And like many other cultural sites worldwide, it is experiencing a novel test of that model as a result of the pandemic. “At this moment, 89% of all World Heritage properties are totally or partially closed. Museums and other cultural institutions are losing millions in revenue each day,” said Ernesto Ottone R., UNESCO Assistant Director-General for Culture. “Artists all around the world are unable to make ends meet. UNESCO is mobilizing the international community to increase access to culture and heritage online, to support the resilience of artists and to bring governments together to find policy solutions.”
Luang Prabang World Heritage Office authorities are working from home with staff rotating to the office to monitor 24 hours a day for onsite emergencies such as fires and breaches of the river banks. For cultural sites worldwide, human-induced risks such as vandalism and theft are also of concern.
These hazards are compounding challenges at the site that predate the current disruption. After Luang Prabang was listed as a World Heritage site, residents criticized how tourism and the new management regimen had caused harm, not to the built heritage, but to the local culture and community, driving people from their traditional livelihoods and even their homes in some cases. The recognition of the values and rich cultural traditions transmitted from generation to generation is now a major focus of an emerging movement in community-based conservation.
“It is important to have a strong benefit-sharing mechanism between the tourism sector and the local community and the rights of the visitors,” Dr. Mechtild Rossler, World Heritage Centre Director, stated recently. “UNESCO currently has been stressing on the preservation of the intangible cultural heritage rather than just bricks and stones.”
In 2015, the 20th anniversary of the World Heritage inscription, the government declared Luang Prabang as the centre of culture and tradition, and authorities started to integrate the protection of physical sites with prioritizing safeguarding intangible cultural heritage. There has been ongoing efforts between the government, the local authorities and the community members in documenting and making inventory of the living traditions that are disappearing.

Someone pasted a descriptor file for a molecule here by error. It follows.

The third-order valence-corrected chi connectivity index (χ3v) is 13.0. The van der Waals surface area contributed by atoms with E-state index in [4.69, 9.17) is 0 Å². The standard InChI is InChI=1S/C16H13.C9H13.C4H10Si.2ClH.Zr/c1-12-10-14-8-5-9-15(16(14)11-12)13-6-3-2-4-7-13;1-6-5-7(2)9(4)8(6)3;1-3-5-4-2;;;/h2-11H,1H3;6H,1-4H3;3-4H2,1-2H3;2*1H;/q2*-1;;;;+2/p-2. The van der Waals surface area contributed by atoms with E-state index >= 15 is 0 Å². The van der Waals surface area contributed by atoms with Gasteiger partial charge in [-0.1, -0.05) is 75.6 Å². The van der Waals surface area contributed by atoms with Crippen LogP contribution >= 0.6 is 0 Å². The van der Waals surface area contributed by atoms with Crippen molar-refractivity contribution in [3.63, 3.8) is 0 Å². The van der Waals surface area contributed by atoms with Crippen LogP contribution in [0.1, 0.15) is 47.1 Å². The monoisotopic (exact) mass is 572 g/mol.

UNESCO has been providing technical support on the safeguarding the intangible culture since 2011 by providing capacity training to authorities, academic institutions, civil society organizations and especially community members as core practitioners.
In developing countries such as Lao PDR, where many people struggle to meet basic needs, communities need support to also prioritize heritage sites and intangible culture. Many rural areas are relatively self-sufficient producing food and engaging in local trade. These communities, however, are inextricably linked to the country, region and outside world, requiring external support as well.
“Everything has come to a halt, including all our traditional ceremonies and family gatherings during our New Year,” said Dee Thisit, a local resident of Phan Luang village in Luang Prabang. “Economically, the lockdown gives us time to rethink how to survive. It makes us look internally how to be self-dependent.”
Communities caring for sites such as Luang Prabang are resilient – and have been for generations – even in challenging circumstances. They are protecting values of universal value and, just as conservation efforts have become increasingly community-based, support for the COVID-19 response at World Heritage sites must bring expertise and resources to bear with respect and understanding of the local context and cultures.
By Kamonrat Chayamarit, a programme officer with the Culture Unit at UNESCO Bangkok.
* This article was first published in Bangkok Post